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Catching up with Ian Rankin

The Complaints & The Impossible Dead & Standing In Another Man’s Grave – Ian Rankin

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Ian Rankin is best known for his long and very popular mystery series featuring Detective Inspector John Rebus. With The Complaints we’ve left John Rebus behind. Ian Rankin retired Rebus at the end of the novel Exit Music and began a new series with Malcolm Fox at the centre of the story.

Malcolm Fox is a little younger, at forty something, than Rebus and it takes me a while to realize that there is more to this new character than it might at first seem. I was reluctant to read The Complaints thinking that a Rankin novel without Rebus would not be worth reading – but I was wrong. It did not take me long to become completely involved in the story and this new character.

Malcolm Fox works in “Complaints and Conduct”, cops who investigate other cops – soon to be re-named the Professional Standards Unit. As you can imagine many policemen look upon Fox and his team with scorn and have no desire to co-operate with them.

Being investigated in this novel is a policeman who may be involved in internet child pornography. Fox is called in by another branch to look into this mans activities. At the same time the partner of Fox’s sister has been murdered and although it is not his case Fox is determined to be part of the investigation. When these two seemingly completely separate cases appear to have more in common than can be easily explained Fox becomes even more determined to continue his investigation.

The difference between right and wrong becomes muddied, Fox finds himself in a moral conflict, and the line he once saw so clearly as one not to be crossed over becomes less certain than it once was.

Exit Music was published in 2007 and Ian Rankin writes that with the retirement of Rebus he was free to experiment, so when he read a newspaper article about the Complaints and Conduct Department of a UK police force he became interested in the kind of mindset a person would need to have in order to “spy on your own kind”. Rankin felt this person would have to be very different from Rebus “you’d be slow and methodical, a stickler”. So Rankin created Malcolm   Fox – and then “turned his life inside out, goading him into action – no longer a voyeur, no longer someone who abides by the letter of the law”.  

Determined to catch up on all of the Ian Rankin novels I’d missed I carried right along and next read The Impossible Dead, published in 2011. We again have Malcolm Fox and the “Complaints” team, this time investigating the men who worked with a policeman already serving time for corruption. Malcolm is also facing the challenge of the responsibility for his aging father and his unemployed and vulnerable sister. Sometimes feeling “you have to draw a line between yourself and the ones you’re supposed to love”.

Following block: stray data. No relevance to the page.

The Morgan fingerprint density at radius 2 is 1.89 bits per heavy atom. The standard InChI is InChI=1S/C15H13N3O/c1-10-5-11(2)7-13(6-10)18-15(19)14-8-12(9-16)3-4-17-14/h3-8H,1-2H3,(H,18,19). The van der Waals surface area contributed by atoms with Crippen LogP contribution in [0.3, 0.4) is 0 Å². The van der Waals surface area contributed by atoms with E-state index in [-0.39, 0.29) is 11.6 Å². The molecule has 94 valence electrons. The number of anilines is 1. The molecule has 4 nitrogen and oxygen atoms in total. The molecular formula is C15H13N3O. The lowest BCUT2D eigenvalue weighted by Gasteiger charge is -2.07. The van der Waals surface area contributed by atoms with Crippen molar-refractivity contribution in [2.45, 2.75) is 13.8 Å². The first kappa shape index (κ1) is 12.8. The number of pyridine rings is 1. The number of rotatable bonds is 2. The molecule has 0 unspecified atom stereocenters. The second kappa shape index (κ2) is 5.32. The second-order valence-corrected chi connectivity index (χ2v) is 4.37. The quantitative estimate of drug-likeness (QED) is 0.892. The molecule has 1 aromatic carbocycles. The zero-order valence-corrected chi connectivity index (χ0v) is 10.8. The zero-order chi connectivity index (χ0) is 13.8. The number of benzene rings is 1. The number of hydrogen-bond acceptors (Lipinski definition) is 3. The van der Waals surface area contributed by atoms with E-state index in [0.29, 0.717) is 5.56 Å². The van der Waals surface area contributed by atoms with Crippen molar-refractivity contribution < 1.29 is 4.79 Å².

This book delves more deeply into the Scottish Independence movement – now and in the past when there was a serious terrorist element to the party. Of course, this is very topical now as there will be a vote on Scottish Independence this coming September.

Malcolm Fox, determined to get to the bottom of a crime from the past – even if he’ll never be able to prove it publically – puts himself in more danger than he expects.

As always, the Edinburgh traffic is a frustration, those who aren’t drinking whiskey are drinking 'Scotland's other National Drink' Irn-Bru. And by now I’ve forgiven Ian Rankin for retiring Rebus, I’ve come to accept Malcolm Fox – but I’m very glad to know that I can look forward to the return of Rebus Standing in Another Man’s Grave.

Rebus is now working in a department that looks at Cold Cases – seeking some that it might now be possible to solve, making to local force look good. Rebus is as independent as always; working by his own rules, taking files home and working on his own – setting up his own dining room as a case room. He’s reluctantly established the habit of going out for the occasional drink with his old enemy Cafferty, which brings him to the attention of Malcolm Fox in the Complaints.

As his old partner, Siobhan Clarke, tells him “times have changed”. She knows Rebus is “the loosest of canons, and no constabulary had room for those anymore…. But that was how Rebus worked: kicking up all the sand and sediment, then studying what effect it had and what was uncovered in the process”.

So, Rebus is much as ever. He may be drinking a little less most of the time, but he still smokes – admittedly unhealthy habits – but it is the amount of Irn Bru and junk food he consumes that most concerns me.

The mother of a girl who went disappeared many years earlier gets Rebus looking into a string of cases involving girls gone missing along the A9 from Edinburgh to Inverness and beyond. I was delighted to follow Rebus and Siobhan along that road, through the golf course on the Black Isle to watch the dolphins in the water beyond the lighthouse – I’d been there just last year.

Now that I’ve completely caught up with Rebus I am waiting patiently for the next installment – and can get on with my real job of reading all the new literary novels published this season. But, if you have yet to read the recent Rankin’s don’t wait any longer.

 

 

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